My second question for him was what he wished every Anglican knew about healing liturgies and the Church. He writes:

Of course, every liturgy points to the God who comes to us in the Incarnation; every whether it be Mattins, Evensong, Holy Communion, or explicitly healing ministry, such as liturgies of anointing or the laying on of hands, are liturgies of healing.  In each liturgy God’s saving work in Christ is recounted.  If we fail to accomplish telling that story in the words or actions of the liturgy, then it’s not a liturgy.  There are a wealth of resources from around the Anglican Communion that provide resources to augment and enhance our existing liturgies. To be frank, the BAS is a bit weak in terms of the offering resources. Some of the best prayers for healing in the BAS are the psalm prayers, which is why I included so many of them in my collection Prayers for Healing from the Anglican Tradition (Toronto: Anglican Book Centre, 2010).  What I would most like to say about incorporating “healing components” into the existing liturgies is to be very careful not to create liturgical embolisms.  That is, don’t inject a prayer or rite into the liturgy so that it jars or distracts from the whole liturgy.  Think of the entire liturgy as a holistic, cohesive act of praise and re-enactment of salvation history.  Think about the laying on of hands or anointing with oil are dancing with the Eucharist or whatever other liturgical form you are using.  Healing shouldn’t just sit there in the middle of the service, replacing the prayers of the people, or taking place almost as a “side-show” for the really spiritual people while the regular folks “just” take Communion.  This is all common sense, but it is hard work in terms of liturgy-planning to get it right. People will continue to see the healing ministry as marginal as long as we liturgically marginalize it or treat it as something “other” or  “extra” to the liturgy of the day.  Healing IS the liturgy of the day.  It is what God is doing for us as individual and as a community when we gather and pray in community.


Our thanks to Fr. Graves for taking the time to offer his reflections. They leave us with a wide variety of topics to respond to. Have you experienced the laying on of hands or being anointed with oil? What did that moment feel like for you, and how has it helped you? What did you make of his distinction between God’s healing and the idea of cure? What are your plans for September 30th, when we’ll hear the passage from James?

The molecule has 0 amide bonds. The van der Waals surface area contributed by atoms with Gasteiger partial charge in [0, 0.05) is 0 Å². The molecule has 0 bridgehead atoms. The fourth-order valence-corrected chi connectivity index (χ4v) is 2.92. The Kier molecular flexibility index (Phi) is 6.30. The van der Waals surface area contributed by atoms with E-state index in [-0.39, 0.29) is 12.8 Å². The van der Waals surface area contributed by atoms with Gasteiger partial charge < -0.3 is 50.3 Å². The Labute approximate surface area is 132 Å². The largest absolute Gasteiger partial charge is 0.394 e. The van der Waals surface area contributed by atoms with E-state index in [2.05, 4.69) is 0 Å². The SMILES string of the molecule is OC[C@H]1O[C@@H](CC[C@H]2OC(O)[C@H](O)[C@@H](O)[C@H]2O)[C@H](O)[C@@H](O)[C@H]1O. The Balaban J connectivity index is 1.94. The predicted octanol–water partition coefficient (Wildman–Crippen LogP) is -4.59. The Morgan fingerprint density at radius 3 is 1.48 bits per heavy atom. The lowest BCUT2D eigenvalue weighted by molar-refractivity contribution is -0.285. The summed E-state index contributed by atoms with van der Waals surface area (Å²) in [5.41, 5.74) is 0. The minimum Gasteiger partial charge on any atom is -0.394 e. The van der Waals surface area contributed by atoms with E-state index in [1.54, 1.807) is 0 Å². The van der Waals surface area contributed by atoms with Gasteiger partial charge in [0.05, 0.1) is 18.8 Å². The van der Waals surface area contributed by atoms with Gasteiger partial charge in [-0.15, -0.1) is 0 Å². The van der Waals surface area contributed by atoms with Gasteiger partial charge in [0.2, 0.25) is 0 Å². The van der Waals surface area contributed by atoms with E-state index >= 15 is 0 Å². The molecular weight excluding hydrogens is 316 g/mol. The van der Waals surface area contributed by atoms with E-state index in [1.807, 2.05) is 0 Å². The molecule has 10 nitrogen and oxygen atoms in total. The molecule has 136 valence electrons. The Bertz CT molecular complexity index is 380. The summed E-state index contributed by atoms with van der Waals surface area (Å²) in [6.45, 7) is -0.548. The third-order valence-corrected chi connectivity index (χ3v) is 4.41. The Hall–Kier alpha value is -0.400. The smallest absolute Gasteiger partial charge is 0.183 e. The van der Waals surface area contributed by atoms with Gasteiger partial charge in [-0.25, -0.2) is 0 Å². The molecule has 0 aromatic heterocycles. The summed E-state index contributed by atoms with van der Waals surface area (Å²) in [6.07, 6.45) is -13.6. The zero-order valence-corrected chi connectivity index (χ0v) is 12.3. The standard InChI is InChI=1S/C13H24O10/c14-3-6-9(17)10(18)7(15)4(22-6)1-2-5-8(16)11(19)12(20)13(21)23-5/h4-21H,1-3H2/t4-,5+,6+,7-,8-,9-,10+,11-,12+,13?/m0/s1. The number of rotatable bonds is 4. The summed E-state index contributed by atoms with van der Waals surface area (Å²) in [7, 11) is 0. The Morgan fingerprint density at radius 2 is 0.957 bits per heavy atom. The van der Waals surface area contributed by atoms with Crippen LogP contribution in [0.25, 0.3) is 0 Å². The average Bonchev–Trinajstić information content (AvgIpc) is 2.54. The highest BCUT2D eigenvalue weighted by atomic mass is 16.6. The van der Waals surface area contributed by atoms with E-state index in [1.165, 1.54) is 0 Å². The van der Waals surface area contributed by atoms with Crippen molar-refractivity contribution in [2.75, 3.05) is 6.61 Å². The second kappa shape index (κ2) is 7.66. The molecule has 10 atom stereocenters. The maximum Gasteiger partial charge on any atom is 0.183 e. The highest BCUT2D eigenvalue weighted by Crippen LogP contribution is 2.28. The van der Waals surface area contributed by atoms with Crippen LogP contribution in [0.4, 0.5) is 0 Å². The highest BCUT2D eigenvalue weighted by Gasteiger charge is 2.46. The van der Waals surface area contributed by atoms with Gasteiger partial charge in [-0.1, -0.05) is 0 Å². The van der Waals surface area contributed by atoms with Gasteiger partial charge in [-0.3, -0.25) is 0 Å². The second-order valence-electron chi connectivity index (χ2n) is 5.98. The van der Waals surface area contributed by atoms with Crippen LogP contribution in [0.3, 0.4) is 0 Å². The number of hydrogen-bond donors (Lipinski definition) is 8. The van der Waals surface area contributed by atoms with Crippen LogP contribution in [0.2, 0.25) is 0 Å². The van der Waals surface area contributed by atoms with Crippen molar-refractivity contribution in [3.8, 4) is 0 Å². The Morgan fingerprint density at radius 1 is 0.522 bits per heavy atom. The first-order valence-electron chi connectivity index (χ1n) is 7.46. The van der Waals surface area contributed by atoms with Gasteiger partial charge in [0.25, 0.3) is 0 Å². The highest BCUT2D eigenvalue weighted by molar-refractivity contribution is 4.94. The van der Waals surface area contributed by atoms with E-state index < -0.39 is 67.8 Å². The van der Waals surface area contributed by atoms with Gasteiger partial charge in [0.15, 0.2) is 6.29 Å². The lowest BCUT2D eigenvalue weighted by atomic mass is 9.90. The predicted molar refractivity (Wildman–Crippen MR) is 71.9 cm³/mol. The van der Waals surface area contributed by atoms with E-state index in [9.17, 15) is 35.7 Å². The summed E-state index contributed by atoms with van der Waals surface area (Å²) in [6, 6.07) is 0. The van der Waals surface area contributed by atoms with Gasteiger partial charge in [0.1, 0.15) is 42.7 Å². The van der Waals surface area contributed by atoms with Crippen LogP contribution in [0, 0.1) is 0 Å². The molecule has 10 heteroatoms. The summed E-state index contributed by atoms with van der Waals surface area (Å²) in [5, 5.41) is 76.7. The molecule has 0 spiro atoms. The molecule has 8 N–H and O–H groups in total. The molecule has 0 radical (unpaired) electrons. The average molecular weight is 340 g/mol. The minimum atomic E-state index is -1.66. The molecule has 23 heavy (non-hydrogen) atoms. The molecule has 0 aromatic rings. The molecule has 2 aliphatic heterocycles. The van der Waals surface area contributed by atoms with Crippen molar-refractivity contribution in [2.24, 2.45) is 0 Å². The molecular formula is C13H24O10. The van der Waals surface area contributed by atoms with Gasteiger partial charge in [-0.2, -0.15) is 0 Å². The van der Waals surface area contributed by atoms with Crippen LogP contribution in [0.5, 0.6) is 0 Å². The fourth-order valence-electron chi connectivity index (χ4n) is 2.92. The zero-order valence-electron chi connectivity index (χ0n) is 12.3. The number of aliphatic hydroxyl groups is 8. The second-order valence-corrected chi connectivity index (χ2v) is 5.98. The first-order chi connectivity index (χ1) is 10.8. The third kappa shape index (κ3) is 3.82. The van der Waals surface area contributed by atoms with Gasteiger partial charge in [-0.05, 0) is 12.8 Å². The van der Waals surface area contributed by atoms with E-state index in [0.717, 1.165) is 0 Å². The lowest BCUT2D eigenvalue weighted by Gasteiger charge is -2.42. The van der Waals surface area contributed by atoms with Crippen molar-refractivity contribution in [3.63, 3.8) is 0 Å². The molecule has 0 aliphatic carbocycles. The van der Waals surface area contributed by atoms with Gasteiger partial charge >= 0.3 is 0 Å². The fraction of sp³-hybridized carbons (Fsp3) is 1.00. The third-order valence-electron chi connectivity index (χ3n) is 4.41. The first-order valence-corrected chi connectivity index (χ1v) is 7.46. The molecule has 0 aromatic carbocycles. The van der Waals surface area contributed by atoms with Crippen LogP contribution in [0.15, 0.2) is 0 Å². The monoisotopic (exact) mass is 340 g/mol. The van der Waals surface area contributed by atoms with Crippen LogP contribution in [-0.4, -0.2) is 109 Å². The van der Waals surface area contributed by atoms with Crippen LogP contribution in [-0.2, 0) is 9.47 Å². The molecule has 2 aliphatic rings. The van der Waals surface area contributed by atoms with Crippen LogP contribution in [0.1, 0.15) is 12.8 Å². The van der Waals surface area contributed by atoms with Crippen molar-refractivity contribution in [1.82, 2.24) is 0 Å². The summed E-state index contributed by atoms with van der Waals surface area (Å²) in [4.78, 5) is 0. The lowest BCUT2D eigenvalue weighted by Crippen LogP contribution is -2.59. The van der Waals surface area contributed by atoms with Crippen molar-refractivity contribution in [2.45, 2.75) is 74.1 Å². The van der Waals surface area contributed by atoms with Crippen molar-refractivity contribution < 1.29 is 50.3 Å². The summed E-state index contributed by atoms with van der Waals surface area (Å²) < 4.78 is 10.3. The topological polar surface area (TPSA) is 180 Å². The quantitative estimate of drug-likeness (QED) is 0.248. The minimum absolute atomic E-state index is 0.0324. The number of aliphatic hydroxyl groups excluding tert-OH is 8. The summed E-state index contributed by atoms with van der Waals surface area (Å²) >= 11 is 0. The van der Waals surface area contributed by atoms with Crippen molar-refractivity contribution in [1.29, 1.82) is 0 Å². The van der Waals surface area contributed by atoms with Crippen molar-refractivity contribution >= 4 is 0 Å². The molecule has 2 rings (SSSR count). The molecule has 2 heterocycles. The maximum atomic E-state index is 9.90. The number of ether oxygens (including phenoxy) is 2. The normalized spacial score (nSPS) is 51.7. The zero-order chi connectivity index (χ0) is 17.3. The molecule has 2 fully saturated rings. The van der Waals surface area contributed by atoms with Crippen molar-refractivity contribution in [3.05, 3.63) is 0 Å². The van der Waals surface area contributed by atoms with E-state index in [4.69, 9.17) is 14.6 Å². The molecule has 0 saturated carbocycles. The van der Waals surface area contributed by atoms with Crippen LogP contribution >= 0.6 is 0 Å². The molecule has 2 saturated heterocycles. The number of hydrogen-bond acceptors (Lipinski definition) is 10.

Matthew Griffin

About Matthew Griffin

I'm a priest serving in the Diocese of Niagara, with both a pastoral and an academic interest in the relationship between liturgy and theology. I enjoy reading, cooking, and spending time with my beloved and our young son.
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9 Responses to “the Lord will raise them up”: Healing and the Church

  1. Joanne Davies

    As a chaplain, my world of laying on of hands and anointing exists almost entirely at the bedside of the dying, the very sick, the very sad and the very fearful. It has been my experience that the cure, from our prayers together, that they are looking for is hope, a miracle of enduring love into death to the unknown of forever. Because hope has sometimes been lost in a world of pain and loneliness.  And hope opens us to noticing God in the now we have. And my patients are looking to experience God’s embrace in the smelly uncomfortable painful fearful place they are in. The simple clear words of the BAS work well and beautifully in my setting. Clarity about what we mean is so important. And I have learned that most particularly what is wanted is that I add to these words of the set liturgy and pray from my heart before I anoint and that I relax into my faith and clearly show I believe and call out to God’s love and presence for them. And to show I am in the room with the patient because present and incarnate relationship is so important to hope. So over my years as a chaplain my extemporaneous prayer has increased, gained clarity too and developed  while surrounded by the foundation of our wonderful written words.

    My experience in a parish liturgy is somewhat limited as a priest but very varied over my lifetime as an Anglican. I have found no matter how it was introduced, because that is something I think that needs to be decided as part of the culture of each community, as long as the moment of prayer together in the anointing is safe and unexposed and can be trusted, and offers the relationship Christ calls us to have together, well the moment becomes as paused in God’s time and healing as at the bedside when it is just me and the patient and God rejoicing with us.

    How do I know to describe it as I have?  Yes I am speaking from how it often feels for me  and that so helps me in my faith as I work as a chaplain. But I have also been gifted by people telling me about their time after the anointing and the sense of renewal the anointing gave them and the hope that guided their own prayers afterwards.